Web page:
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Correlations of T2* Mapping with Delayed Gadolinium Enhancement in Magnetic Resonance Imaging of Chronic Myocardial Infarction

AUTHORS

Ali Mohammadzadeh 1 , Zahra Maleki 1 , Ali Nahardani 1 , Maryam Mohammadzadeh 2 , 3 , *

1 Department of Radiology, Rajaie Cardiovascular and Medical Research Center, Iran University of Medical Sciences, Tehran, Iran

2 Department of Radiology, Amir Alam Hospital, Tehran University of Medical Sciences, Tehran, Iran

3 Advanced Diagnostic and Interventional Radiology Research Center (ADIR), Tehran University of Medical Sciences, Tehran, Iran

How to Cite: Mohammadzadeh A, Maleki Z, Nahardani A, Mohammadzadeh M. Correlations of T2* Mapping with Delayed Gadolinium Enhancement in Magnetic Resonance Imaging of Chronic Myocardial Infarction, Iran J Radiol. 2018 ; 15(4):e12688. doi: 10.5812/iranjradiol.12688.

ARTICLE INFORMATION

Iranian Journal of Radiology: 15 (4); e12688
Published Online: August 14, 2018
Article Type: Research Article
Received: May 24, 2017
Revised: June 3, 2018
Accepted: June 10, 2018
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Abstract

Background: Scar tissue formation is a common phenomenon in myocardial infarctions. Contrast-enhanced cardiac magnetic resonance imaging is the modality of choice to evaluate the location and size of the scar tissue. Nevertheless, in patients with severe kidney impairment, administration of gadolinium is contraindicated.

Objectives: So the aim of this study was to substitute a safe way for myocardial infarction assessments in patients with a history of renal function impairment. We assessed the T2* quantitative value changes in myocardial infarction-related scar tissue and compared them with normal/remote myocardial tissue T2* values to evaluate its application in non-contrast cardiac magnetic resonance imaging viability assessments.

Patients and Methods: Twenty patients with a previous history of non ST-elevation myocardial infarction (NSTEMI) underwent cardiac magnetic resonance (CMR) examination with a 1.5T MR imaging scanner (Avanto, Siemens AG Healthcare Sector, Erlangen, Germany). The time interval between myocardial infarction occurrence and CMR assessment was at least six months. All the patients had normal kidney function. The imaging protocol consisted of three steps: the functional left-ventricular imaging; 8-echoes gradient recalled echo T2* mapping; and delayed/late gadolinium-enhancement imaging. The left-ventricle functional and T2* mapping assessments were done by CMR42 image analysis software (Circle Cardiovascular Imaging, Calgary, Canada). T2* values were calculated for 49 regions of interests (ROIs) at the infarction (14 ROIs), peri-infarction (12 ROIs), and remote/normal myocardial tissues (23 ROIs), and their means were compared statistically by the Leven’s test. Finally, the receiver operator characteristics curve was calculated.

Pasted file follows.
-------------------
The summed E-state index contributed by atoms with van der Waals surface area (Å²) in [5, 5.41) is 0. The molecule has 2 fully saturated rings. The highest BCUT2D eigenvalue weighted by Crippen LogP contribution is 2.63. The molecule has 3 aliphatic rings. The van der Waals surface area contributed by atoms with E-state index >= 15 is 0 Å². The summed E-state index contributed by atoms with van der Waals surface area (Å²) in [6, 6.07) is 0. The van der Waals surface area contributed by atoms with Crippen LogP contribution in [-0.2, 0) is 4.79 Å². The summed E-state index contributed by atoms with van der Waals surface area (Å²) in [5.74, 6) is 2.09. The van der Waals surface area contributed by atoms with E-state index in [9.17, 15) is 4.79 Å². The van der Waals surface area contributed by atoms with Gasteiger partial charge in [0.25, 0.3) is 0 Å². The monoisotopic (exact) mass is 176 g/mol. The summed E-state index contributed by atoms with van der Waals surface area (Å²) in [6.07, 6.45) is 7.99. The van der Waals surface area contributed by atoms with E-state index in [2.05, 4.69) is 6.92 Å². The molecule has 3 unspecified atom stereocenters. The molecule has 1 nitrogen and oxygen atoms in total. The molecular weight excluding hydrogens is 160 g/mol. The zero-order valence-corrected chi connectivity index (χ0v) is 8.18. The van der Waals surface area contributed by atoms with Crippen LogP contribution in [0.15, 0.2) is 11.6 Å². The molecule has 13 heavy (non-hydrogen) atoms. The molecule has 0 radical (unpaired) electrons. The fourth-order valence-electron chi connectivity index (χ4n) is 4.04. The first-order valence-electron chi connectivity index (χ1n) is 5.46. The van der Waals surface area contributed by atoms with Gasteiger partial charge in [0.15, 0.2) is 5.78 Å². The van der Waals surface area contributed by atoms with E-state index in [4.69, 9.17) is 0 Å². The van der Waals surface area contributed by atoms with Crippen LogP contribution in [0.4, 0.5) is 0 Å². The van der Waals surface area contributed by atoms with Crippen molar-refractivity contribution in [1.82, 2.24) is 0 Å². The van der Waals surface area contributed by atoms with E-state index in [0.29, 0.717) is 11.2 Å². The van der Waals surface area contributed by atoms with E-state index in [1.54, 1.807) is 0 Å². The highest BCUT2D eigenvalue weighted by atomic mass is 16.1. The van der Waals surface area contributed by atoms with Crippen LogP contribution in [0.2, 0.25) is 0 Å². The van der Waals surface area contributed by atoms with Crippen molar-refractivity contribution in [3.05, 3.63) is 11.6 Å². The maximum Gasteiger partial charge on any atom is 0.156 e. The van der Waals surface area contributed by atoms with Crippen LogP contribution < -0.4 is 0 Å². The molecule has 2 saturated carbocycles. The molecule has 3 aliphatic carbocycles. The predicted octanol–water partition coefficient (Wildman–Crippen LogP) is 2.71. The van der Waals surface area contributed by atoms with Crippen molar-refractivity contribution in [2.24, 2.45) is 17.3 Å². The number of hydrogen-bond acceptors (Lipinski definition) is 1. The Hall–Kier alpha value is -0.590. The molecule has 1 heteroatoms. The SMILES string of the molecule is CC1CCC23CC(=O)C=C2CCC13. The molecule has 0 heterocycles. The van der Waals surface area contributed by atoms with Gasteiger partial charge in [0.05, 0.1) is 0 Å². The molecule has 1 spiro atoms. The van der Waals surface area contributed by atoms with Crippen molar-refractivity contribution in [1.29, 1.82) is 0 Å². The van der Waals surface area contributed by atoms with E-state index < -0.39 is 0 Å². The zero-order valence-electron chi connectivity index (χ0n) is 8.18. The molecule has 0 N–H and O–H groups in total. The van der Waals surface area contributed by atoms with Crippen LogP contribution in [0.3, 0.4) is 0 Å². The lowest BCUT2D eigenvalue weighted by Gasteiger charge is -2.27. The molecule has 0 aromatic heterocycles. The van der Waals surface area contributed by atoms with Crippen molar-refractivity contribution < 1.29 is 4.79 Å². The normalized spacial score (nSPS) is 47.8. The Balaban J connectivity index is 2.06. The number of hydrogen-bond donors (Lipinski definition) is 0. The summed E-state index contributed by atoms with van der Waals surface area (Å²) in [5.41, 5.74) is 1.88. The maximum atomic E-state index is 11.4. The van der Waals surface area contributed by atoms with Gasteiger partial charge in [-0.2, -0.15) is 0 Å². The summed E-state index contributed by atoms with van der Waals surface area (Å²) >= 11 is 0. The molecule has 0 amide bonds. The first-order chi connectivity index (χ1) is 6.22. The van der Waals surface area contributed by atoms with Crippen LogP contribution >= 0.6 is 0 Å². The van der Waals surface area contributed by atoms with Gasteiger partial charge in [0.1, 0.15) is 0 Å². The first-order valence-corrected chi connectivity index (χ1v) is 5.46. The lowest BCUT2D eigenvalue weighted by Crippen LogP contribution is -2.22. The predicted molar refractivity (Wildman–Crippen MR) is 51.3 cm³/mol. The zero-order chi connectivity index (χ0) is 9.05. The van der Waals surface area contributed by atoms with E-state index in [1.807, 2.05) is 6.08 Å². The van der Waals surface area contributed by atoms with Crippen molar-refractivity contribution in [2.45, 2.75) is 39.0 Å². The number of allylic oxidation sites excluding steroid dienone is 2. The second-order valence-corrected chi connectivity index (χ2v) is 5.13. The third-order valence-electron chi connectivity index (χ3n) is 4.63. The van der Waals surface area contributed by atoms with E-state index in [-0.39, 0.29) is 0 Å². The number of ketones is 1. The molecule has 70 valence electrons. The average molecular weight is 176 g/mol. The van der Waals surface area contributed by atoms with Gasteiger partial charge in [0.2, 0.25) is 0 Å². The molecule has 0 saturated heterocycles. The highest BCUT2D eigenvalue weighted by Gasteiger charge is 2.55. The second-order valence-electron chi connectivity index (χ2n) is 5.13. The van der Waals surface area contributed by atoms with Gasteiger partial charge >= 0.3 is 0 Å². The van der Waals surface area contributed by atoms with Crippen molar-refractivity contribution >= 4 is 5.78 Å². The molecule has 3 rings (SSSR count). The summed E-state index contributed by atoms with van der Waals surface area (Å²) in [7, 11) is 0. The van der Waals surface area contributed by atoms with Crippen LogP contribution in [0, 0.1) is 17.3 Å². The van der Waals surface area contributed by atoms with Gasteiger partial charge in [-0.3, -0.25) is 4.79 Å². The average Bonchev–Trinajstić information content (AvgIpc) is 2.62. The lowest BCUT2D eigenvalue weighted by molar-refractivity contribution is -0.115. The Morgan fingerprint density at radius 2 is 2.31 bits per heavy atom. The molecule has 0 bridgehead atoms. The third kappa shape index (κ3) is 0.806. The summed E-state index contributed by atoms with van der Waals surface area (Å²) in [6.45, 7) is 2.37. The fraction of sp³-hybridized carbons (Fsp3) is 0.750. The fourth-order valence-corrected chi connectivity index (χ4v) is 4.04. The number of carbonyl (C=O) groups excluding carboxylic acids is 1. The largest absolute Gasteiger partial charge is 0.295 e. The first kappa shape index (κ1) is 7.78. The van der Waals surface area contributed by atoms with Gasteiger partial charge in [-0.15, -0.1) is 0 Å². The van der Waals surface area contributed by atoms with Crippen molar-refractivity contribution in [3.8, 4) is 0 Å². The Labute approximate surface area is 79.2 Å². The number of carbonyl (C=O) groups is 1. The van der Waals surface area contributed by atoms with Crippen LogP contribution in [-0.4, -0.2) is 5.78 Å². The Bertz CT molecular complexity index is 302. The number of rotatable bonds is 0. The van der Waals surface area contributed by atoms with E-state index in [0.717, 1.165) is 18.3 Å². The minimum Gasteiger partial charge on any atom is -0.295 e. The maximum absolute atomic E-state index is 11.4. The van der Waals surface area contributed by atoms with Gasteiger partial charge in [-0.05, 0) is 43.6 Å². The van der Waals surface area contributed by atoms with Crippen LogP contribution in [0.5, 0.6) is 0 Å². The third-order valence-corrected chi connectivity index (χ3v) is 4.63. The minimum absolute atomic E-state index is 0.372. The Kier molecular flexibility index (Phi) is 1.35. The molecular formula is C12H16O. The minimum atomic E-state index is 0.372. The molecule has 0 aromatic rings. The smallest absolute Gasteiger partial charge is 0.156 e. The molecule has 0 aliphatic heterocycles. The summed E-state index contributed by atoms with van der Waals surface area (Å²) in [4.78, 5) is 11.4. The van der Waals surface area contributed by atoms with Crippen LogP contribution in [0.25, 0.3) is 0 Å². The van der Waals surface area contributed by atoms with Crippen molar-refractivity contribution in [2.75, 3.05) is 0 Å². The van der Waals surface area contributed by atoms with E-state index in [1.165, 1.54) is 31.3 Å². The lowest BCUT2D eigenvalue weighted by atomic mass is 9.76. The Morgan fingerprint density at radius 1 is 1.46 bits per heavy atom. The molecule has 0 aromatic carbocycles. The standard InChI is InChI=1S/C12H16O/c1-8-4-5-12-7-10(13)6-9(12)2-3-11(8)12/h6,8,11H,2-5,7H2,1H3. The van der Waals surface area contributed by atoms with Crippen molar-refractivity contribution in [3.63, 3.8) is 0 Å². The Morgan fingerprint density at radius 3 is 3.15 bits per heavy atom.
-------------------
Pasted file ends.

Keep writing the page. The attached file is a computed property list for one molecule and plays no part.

Results: T2* (mean ± SD) values of the normal/remote, peri-infarction, and infarcted myocardial tissues were calculated as 29.42 ± 4.50, 30.71 ± 4.86, and 35.46 ± 3.61, respectively. There was a significant alteration in the post-infarction scar tissue’s myocardial T2* values by comparison with the normal/remote myocardium (P < 0.001). No significant differences were noticed between the normal/remote and peri-infarction regions’ T2* relaxation times (P > 0.05). Area under the curve was 81% for patients evaluated for scars. Cutoff value of 31.70 yielded 92% sensitivity and 72% specificity.

Conclusion: T2* relaxation time can provide useful and sensitive information on scar tissue formation location, and can offer a greater sensitivity into the non-contrast CMR imaging viability assessments besides other relaxation phenomena, especially the longitudinal relaxation time.

Keywords

Cardiac Magnetic Resonance Imaging T2* Mapping Delayed Gadolinium-Enhancement Imaging Myocardial Infarction

Copyright © 2018, Author(s). This is an open-access article distributed under the terms of the Creative Commons Attribution-NonCommercial 4.0 International License (http://creativecommons.org/licenses/by-nc/4.0/) which permits copy and redistribute the material just in noncommercial usages, provided the original work is properly cited.